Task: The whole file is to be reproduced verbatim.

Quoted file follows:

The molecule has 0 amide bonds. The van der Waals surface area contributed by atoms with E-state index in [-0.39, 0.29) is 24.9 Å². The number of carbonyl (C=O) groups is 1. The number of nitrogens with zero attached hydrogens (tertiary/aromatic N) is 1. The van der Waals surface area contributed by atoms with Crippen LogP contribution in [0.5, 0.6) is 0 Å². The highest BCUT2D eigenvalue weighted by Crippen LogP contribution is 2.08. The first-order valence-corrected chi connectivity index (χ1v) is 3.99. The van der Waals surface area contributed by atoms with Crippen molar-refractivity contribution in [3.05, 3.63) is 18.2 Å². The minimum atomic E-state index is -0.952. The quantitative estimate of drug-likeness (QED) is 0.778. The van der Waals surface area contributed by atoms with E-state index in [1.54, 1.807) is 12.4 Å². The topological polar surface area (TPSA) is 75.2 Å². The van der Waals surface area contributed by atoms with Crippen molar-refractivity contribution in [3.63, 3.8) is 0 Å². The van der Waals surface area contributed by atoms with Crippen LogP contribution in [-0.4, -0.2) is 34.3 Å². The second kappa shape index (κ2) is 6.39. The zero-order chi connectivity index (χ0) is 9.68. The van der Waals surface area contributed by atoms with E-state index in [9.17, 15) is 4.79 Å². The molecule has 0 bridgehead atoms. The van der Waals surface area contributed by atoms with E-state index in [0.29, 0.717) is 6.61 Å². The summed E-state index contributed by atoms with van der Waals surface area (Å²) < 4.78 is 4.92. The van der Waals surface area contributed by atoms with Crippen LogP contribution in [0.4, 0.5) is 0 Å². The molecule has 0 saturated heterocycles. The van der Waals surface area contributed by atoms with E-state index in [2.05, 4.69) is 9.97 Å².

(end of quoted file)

The molecule has 0 amide bonds. The van der Waals surface area contributed by atoms with E-state index in [-0.39, 0.29) is 24.9 Å². The number of carbonyl (C=O) groups is 1. The number of nitrogens with zero attached hydrogens (tertiary/aromatic N) is 1. The van der Waals surface area contributed by atoms with Crippen LogP contribution in [0.5, 0.6) is 0 Å². The highest BCUT2D eigenvalue weighted by Crippen LogP contribution is 2.08. The first-order valence-corrected chi connectivity index (χ1v) is 3.99. The van der Waals surface area contributed by atoms with Crippen molar-refractivity contribution in [3.05, 3.63) is 18.2 Å². The minimum atomic E-state index is -0.952. The quantitative estimate of drug-likeness (QED) is 0.778. The van der Waals surface area contributed by atoms with E-state index in [1.54, 1.807) is 12.4 Å². The topological polar surface area (TPSA) is 75.2 Å². The van der Waals surface area contributed by atoms with Crippen molar-refractivity contribution in [3.63, 3.8) is 0 Å². The van der Waals surface area contributed by atoms with Crippen LogP contribution in [-0.4, -0.2) is 34.3 Å². The second kappa shape index (κ2) is 6.39. The zero-order chi connectivity index (χ0) is 9.68. The van der Waals surface area contributed by atoms with E-state index in [9.17, 15) is 4.79 Å². The molecule has 0 bridgehead atoms. The van der Waals surface area contributed by atoms with E-state index in [0.29, 0.717) is 6.61 Å². The summed E-state index contributed by atoms with van der Waals surface area (Å²) < 4.78 is 4.92. The van der Waals surface area contributed by atoms with Crippen LogP contribution in [0.4, 0.5) is 0 Å². The molecule has 0 saturated heterocycles. The van der Waals surface area contributed by atoms with E-state index in [2.05, 4.69) is 9.97 Å².